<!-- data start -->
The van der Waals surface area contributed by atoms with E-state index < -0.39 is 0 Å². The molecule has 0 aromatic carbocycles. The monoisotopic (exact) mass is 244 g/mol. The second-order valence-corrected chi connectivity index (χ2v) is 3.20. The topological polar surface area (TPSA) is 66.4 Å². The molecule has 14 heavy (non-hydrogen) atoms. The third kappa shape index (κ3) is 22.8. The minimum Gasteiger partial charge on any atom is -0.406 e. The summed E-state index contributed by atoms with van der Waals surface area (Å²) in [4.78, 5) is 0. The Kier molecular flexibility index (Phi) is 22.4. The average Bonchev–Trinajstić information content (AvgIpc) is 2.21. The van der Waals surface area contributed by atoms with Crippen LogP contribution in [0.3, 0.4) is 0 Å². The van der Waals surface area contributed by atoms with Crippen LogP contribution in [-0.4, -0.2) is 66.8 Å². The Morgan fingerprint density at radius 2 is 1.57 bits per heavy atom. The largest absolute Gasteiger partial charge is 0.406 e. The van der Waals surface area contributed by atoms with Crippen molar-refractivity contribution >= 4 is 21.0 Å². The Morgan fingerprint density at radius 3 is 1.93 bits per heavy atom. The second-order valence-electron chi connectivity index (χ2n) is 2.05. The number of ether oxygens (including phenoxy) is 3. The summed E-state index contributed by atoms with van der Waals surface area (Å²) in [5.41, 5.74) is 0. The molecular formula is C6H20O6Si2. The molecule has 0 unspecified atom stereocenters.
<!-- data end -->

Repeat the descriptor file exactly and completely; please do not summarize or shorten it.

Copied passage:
The van der Waals surface area contributed by atoms with E-state index < -0.39 is 0 Å². The molecule has 0 aromatic carbocycles. The monoisotopic (exact) mass is 244 g/mol. The second-order valence-corrected chi connectivity index (χ2v) is 3.20. The topological polar surface area (TPSA) is 66.4 Å². The molecule has 14 heavy (non-hydrogen) atoms. The third kappa shape index (κ3) is 22.8. The minimum Gasteiger partial charge on any atom is -0.406 e. The summed E-state index contributed by atoms with van der Waals surface area (Å²) in [4.78, 5) is 0. The Kier molecular flexibility index (Phi) is 22.4. The average Bonchev–Trinajstić information content (AvgIpc) is 2.21. The van der Waals surface area contributed by atoms with Crippen LogP contribution in [0.3, 0.4) is 0 Å². The van der Waals surface area contributed by atoms with Crippen LogP contribution in [-0.4, -0.2) is 66.8 Å². The Morgan fingerprint density at radius 2 is 1.57 bits per heavy atom. The largest absolute Gasteiger partial charge is 0.406 e. The van der Waals surface area contributed by atoms with Crippen molar-refractivity contribution >= 4 is 21.0 Å². The Morgan fingerprint density at radius 3 is 1.93 bits per heavy atom. The second-order valence-electron chi connectivity index (χ2n) is 2.05. The number of ether oxygens (including phenoxy) is 3. The summed E-state index contributed by atoms with van der Waals surface area (Å²) in [5.41, 5.74) is 0. The molecular formula is C6H20O6Si2. The molecule has 0 unspecified atom stereocenters.